“Although surgery is the oldest treatment for cancer, it’s the least understood,” said Ismail Jatoi, MD, PhD, FACS, professor and chief of surgical oncology at University of Texas Health Science Center San Antonio, when discussing some of the studies presented during Thursday’s general sessions.
Lumpectomy vs. Mastectomy
The first study observed more than 37,000 Dutch women with early-stage breast cancer. It found that women who had lumpectomy and radiation therapy were more likely to be alive 10 years later than women who had mastectomy.
“Don’t take that to mean that women having a lumpectomy will [always] do better than women who have a mastectomy,” said Virginia Kaklamani, MD, DSc, professor of medicine in hematology/oncology at University of Texas Health Science Center San Antonio, during the Alamo Breast Cancer Foundation's Hot Topic Session. “Probably take it to mean that if you can have a lumpectomy, it’s a safe procedure to do, and probably preferable to removing the whole breast.”
Chemotherapy Before Surgery
The second study looked at women who had chemotherapy before surgery. After chemotherapy
- some women had lumpectomy
- some women had lumpectomy with radiation
- some women had mastectomy
- some women had mastectomy with radiation
This study found that 10 years out, women who had lumpectomy with radiation fared somewhat better than the others.
But limitations of this study make it difficult to interpret, Dr. Kaklamani said.
Cost and Complications of Surgery
The third study looked at a different aspect of the lumpectomy vs. mastectomy debate: the cost, in both dollars and in impact on the person’s health. It found that women who had mastectomy and breast reconstruction have twice as many complications as those who have lumpectomy and radiation. The women being treated with mastectomy and reconstruction, as well as the healthcare system, also spend significantly more money.
Many doctors in attendance noted that despite much research that suggests lumpectomy and radiation are as good as, if not better than mastectomy, rates of mastectomy have been steadily rising in the United States.
A Decade of Trastuzumab Follow-Up
Today, practically everyone diagnosed with HER2-positive breast cancer receives treatment with the targeted therapy trastuzumab (Herceptin). But that hasn’t been true for very long – trastuzumab has only been FDA approved for use in early-stage disease since 2006.
A decade of follow-up data is now available from BCIRG-006, the study that led to trastuzumab’s approval. That data was presented by the study’s lead investigator, Dennis J. Slamon, MD, PhD. It shows that, compared to treatment with chemotherapy alone, treatment with chemotherapy and trastuzumab leads to significantly longer disease-free survival. This is true even 10 years after treatment has ended.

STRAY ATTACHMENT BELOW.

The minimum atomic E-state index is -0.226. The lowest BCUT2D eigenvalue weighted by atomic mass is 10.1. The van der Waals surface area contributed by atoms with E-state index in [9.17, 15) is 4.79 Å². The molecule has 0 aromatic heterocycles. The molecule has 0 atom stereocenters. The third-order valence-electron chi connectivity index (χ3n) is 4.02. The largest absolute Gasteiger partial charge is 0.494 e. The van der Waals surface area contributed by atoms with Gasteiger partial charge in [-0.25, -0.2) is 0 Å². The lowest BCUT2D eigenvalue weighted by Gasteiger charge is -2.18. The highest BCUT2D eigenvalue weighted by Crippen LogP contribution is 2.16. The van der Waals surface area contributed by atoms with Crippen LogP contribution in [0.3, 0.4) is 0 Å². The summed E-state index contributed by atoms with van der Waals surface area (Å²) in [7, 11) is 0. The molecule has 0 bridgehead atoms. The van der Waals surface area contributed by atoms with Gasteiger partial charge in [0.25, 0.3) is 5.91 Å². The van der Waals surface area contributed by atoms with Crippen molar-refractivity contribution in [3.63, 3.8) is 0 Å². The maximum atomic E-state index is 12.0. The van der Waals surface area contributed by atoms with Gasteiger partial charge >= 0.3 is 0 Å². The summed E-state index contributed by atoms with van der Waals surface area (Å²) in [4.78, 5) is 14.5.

The data also confirms that trastuzumab works just as well when given with the chemotherapy medicine docetaxel, following treatment with the chemotherapy medicines doxorubicin plus cyclophosphamide, as when it’s given with docetaxel and the chemotherapy medicine carboplatin. It also confirmed that fewer heart side effects are seen with the docetaxel, carboplatin and trastuzumab combination.
Hormonal Therapies for DCIS
Two studies presented on Friday compared the hormonal therapy tamoxifen and an aromatase inhibitor, AI, in postmenopausal women with ductal carcinoma in situ (DCIS), also known as stage 0 breast cancer.
The first, called the IBIS-II DCIS trial, involved women with hormone receptor-positive DCIS that had been removed by surgery. They were assigned to receive 5 years of tamoxifen or 5 years of the AI anastrozole (Arimidex). Researchers looked at how likely each group of women was to have the breast cancer come back in the breast, called local recurrence, nearby the breast as a regional recurrence, or to develop new breast cancer in the opposite breast.
They found that after a median 7 years, women who had tamoxifen and women who had anastrozole both had about 7 percent less risk of these types of recurrence. There was a difference in side effects though. In the group that had tamoxifen there was a higher risk of uterine cancer and blood clots, while there was some evidence that the AI may reduce the risk of uterine and ovarian cancers.
The second study, called NSABP B-35, also divided postmenopausal women with hormone receptor-positive DCIS into a group that received 5 years of tamoxifen and a group that received 5 years of the AI anastrozole. All women in this study had lumpectomy and radiation therapy. The information presented by lead investigator Patricia Ganz, MD, focused on how symptoms and quality of life differed between the two groups.
The women reported experiencing similar quality of life, regardless of which treatment they received. Side effects were different between the two groups though, with tamoxifen causing more hot flashes and anastrozole causing more joint issues and more vaginal problems, such as dryness and pain during sex. In both treatment groups, women under 60 experienced more menopausal symptoms than women over 60.
Dr. Ganz referred to these types of studies as prevention trials, rather than treatment trials, because they are seeking to prevent future invasive breast cancers. She also noted, after a question from an audience member, that women with DCIS may decide that neither type of hormonal therapy is right for them. They may feel that the benefits don’t outweigh the risks and the side effects. But, she said, it’s important that women have as many facts as possible when they’re making that decision.